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Diagnosis and treatment of vertebral hemangiomas with neurologic deficit: a report of 29 cases and literature review.

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Diagnosis and treatment of vertebral hemangiomas with neurologic deficit: a report of 29 cases and literature review.

Spine J. 2013 Oct 8;

Authors: Jiang L, Liu XG, Yuan HS, Yang SM, Li J, Wei F, Liu C, Dang L, Liu ZJ

Abstract
BACKGROUND CONTEXT: Vertebral hemangiomas (VHs) are called benign tumors but are actually just vascular malformations. The diagnosis and treatment for aggressive VHs is still controversial, due to their rarity.
PURPOSE: To evaluate the safety and efficiency of the present diagnostic methods and treatment choices.
STUDY DESIGN: A retrospective study of aggressive VHs with neurologic deficit.
PATIENTS SAMPLE: A total of 29 consecutive aggressive VH cases were diagnosed and treated in our department since 2001.
OUTCOME MEASURES: We routinely took anteroposterior and lateral spinal roentgenograms, computed tomography, and magnetic resonance images.
METHODS: Trocar biopsy is indicated in suspected malignant cases. Radiotherapy was usually our first choice if the neurologic deficit was mild or developed slowly. Surgery was indicated if the neurologic deficit was severe or developed quickly or if the radiotherapy was not effective.
RESULTS: This series included 12 males and 17 females, and the mean age at diagnosis was 44.0 years (range, 21-72 years). Ten patients had radiculopathy, 1 had cauda equina syndrome, and 18 cases had myelopathy. Twenty-one cases had lesions in the thoracic spine, 5 in the lumbar, and 3 in the cervical region. Eleven cases had untypical image findings, including five cases with pathologic vertebral fracture. The neurologic compression came from only epidural soft tumor mass in 18 cases, whereas it came from both bony compression and soft lesion in the other 11 cases. Ten cases had radiotherapy alone, but two failed and had surgery later. Twenty-one cases had surgery. In the 12 cases having surgical decompression without vertebroplasty, the average estimated blood loss was 1900 mL, and it was 1093 mL for the eight cases having decompression with vertebroplasty. The average follow-up was 51.1 months (range, 24-133 months). There was no recurrence in those cases with radiotherapy, whereas three had local recurrence in those six cases treated by surgical decompression alone without radiotherapy.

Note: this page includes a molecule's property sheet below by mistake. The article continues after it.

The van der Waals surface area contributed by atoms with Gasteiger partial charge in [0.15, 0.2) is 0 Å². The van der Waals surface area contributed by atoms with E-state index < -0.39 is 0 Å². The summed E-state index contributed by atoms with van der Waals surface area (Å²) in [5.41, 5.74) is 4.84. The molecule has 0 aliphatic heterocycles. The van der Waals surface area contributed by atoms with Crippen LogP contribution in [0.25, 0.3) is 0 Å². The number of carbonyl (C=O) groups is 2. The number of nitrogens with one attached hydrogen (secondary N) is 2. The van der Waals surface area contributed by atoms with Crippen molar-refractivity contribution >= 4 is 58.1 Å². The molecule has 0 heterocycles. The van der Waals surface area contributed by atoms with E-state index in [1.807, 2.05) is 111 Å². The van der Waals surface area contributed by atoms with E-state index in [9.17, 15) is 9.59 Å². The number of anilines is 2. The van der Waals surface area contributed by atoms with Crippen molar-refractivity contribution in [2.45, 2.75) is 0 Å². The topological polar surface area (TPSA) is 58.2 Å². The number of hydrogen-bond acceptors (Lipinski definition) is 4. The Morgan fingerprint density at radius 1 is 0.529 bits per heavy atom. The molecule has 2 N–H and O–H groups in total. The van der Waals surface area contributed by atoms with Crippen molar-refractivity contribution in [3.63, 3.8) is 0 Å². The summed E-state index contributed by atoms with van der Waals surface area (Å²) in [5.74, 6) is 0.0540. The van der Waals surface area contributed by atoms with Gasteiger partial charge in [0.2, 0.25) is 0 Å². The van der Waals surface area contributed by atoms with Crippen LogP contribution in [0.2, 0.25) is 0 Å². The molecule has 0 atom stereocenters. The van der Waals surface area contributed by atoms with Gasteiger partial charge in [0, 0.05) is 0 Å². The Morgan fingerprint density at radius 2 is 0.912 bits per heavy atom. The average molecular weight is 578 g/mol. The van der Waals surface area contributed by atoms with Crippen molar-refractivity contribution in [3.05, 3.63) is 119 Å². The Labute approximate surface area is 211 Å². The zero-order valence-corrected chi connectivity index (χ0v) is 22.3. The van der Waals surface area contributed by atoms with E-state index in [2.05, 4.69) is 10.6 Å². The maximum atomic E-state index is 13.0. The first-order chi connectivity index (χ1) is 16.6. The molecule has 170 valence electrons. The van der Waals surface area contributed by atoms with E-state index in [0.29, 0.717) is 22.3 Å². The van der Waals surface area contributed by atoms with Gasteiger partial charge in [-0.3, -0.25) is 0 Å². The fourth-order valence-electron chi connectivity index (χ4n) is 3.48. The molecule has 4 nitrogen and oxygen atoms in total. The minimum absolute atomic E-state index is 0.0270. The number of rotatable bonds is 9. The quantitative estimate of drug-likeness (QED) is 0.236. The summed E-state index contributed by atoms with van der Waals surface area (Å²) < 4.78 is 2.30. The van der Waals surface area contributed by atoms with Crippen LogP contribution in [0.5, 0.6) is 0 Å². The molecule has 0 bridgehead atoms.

CONCLUSIONS: In aggressive VHs, epidural soft-tissue compression was usually the main reason for neurologic deficit. In cases with rapid progressive and/or severe myelopathy, posterior decompression and stabilization could be combined with intraoperative vertebroplasty to reduce blood loss.

PMID: 24119881 [PubMed – as supplied by publisher]

Related Articles

Diagnosis and treatment of vertebral hemangiomas with neurologic deficit: a report of 29 cases and literature review.

Spine J. 2013 Oct 8;

Authors: Jiang L, Liu XG, Yuan HS, Yang SM, Li J, Wei F, Liu C, Dang L, Liu ZJ

Abstract
BACKGROUND CONTEXT: Vertebral hemangiomas (VHs) are called benign tumors but are actually just vascular malformations. The diagnosis and treatment for aggressive VHs is still controversial, due to their rarity.
PURPOSE: To evaluate the safety and efficiency of the present diagnostic methods and treatment choices.
STUDY DESIGN: A retrospective study of aggressive VHs with neurologic deficit.
PATIENTS SAMPLE: A total of 29 consecutive aggressive VH cases were diagnosed and treated in our department since 2001.
OUTCOME MEASURES: We routinely took anteroposterior and lateral spinal roentgenograms, computed tomography, and magnetic resonance images.
METHODS: Trocar biopsy is indicated in suspected malignant cases. Radiotherapy was usually our first choice if the neurologic deficit was mild or developed slowly. Surgery was indicated if the neurologic deficit was severe or developed quickly or if the radiotherapy was not effective.
RESULTS: This series included 12 males and 17 females, and the mean age at diagnosis was 44.0 years (range, 21-72 years). Ten patients had radiculopathy, 1 had cauda equina syndrome, and 18 cases had myelopathy. Twenty-one cases had lesions in the thoracic spine, 5 in the lumbar, and 3 in the cervical region. Eleven cases had untypical image findings, including five cases with pathologic vertebral fracture. The neurologic compression came from only epidural soft tumor mass in 18 cases, whereas it came from both bony compression and soft lesion in the other 11 cases. Ten cases had radiotherapy alone, but two failed and had surgery later. Twenty-one cases had surgery. In the 12 cases having surgical decompression without vertebroplasty, the average estimated blood loss was 1900 mL, and it was 1093 mL for the eight cases having decompression with vertebroplasty. The average follow-up was 51.1 months (range, 24-133 months). There was no recurrence in those cases with radiotherapy, whereas three had local recurrence in those six cases treated by surgical decompression alone without radiotherapy.
CONCLUSIONS: In aggressive VHs, epidural soft-tissue compression was usually the main reason for neurologic deficit. In cases with rapid progressive and/or severe myelopathy, posterior decompression and stabilization could be combined with intraoperative vertebroplasty to reduce blood loss.

PMID: 24119881 [PubMed - as supplied by publisher]

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